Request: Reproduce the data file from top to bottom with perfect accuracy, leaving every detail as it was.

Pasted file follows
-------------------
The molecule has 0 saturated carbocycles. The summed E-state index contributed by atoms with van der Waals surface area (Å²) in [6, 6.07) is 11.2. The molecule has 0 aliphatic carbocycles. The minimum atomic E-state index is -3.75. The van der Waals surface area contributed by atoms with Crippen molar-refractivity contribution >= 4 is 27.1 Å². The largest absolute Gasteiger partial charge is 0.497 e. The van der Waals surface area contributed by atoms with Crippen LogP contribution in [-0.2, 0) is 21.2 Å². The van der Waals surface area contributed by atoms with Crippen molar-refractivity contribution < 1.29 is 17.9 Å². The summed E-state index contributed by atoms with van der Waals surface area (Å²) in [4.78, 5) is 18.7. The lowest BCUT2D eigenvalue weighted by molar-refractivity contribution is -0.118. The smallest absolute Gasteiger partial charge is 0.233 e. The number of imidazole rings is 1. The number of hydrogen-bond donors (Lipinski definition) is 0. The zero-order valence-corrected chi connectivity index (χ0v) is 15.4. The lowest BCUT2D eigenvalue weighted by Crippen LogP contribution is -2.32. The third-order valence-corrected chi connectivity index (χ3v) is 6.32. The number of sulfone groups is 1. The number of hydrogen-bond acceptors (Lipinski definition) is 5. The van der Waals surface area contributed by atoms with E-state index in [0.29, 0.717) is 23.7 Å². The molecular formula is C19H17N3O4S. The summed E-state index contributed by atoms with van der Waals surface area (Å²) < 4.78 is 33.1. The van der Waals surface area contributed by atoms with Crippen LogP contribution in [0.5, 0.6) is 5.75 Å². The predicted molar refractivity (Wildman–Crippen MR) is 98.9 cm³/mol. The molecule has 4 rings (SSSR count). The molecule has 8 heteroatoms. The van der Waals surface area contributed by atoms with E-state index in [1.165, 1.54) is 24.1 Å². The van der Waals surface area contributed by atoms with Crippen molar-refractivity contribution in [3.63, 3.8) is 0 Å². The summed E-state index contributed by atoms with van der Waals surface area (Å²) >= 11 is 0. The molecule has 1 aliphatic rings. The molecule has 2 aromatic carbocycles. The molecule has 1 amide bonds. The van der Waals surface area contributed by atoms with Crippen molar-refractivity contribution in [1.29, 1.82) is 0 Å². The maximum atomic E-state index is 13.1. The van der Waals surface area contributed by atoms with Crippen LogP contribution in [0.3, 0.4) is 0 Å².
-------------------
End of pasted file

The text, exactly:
The molecule has 0 saturated carbocycles. The summed E-state index contributed by atoms with van der Waals surface area (Å²) in [6, 6.07) is 11.2. The molecule has 0 aliphatic carbocycles. The minimum atomic E-state index is -3.75. The van der Waals surface area contributed by atoms with Crippen molar-refractivity contribution >= 4 is 27.1 Å². The largest absolute Gasteiger partial charge is 0.497 e. The van der Waals surface area contributed by atoms with Crippen LogP contribution in [-0.2, 0) is 21.2 Å². The van der Waals surface area contributed by atoms with Crippen molar-refractivity contribution < 1.29 is 17.9 Å². The summed E-state index contributed by atoms with van der Waals surface area (Å²) in [4.78, 5) is 18.7. The lowest BCUT2D eigenvalue weighted by molar-refractivity contribution is -0.118. The smallest absolute Gasteiger partial charge is 0.233 e. The number of imidazole rings is 1. The number of hydrogen-bond donors (Lipinski definition) is 0. The zero-order valence-corrected chi connectivity index (χ0v) is 15.4. The lowest BCUT2D eigenvalue weighted by Crippen LogP contribution is -2.32. The third-order valence-corrected chi connectivity index (χ3v) is 6.32. The number of sulfone groups is 1. The number of hydrogen-bond acceptors (Lipinski definition) is 5. The van der Waals surface area contributed by atoms with E-state index in [0.29, 0.717) is 23.7 Å². The molecular formula is C19H17N3O4S. The summed E-state index contributed by atoms with van der Waals surface area (Å²) < 4.78 is 33.1. The van der Waals surface area contributed by atoms with Crippen LogP contribution in [0.5, 0.6) is 5.75 Å². The predicted molar refractivity (Wildman–Crippen MR) is 98.9 cm³/mol. The molecule has 4 rings (SSSR count). The molecule has 8 heteroatoms. The van der Waals surface area contributed by atoms with E-state index in [1.165, 1.54) is 24.1 Å². The van der Waals surface area contributed by atoms with Crippen molar-refractivity contribution in [3.63, 3.8) is 0 Å². The summed E-state index contributed by atoms with van der Waals surface area (Å²) >= 11 is 0. The molecule has 1 aliphatic rings. The molecule has 2 aromatic carbocycles. The molecule has 1 amide bonds. The van der Waals surface area contributed by atoms with Crippen molar-refractivity contribution in [1.29, 1.82) is 0 Å². The maximum atomic E-state index is 13.1. The van der Waals surface area contributed by atoms with Crippen LogP contribution in [0.3, 0.4) is 0 Å².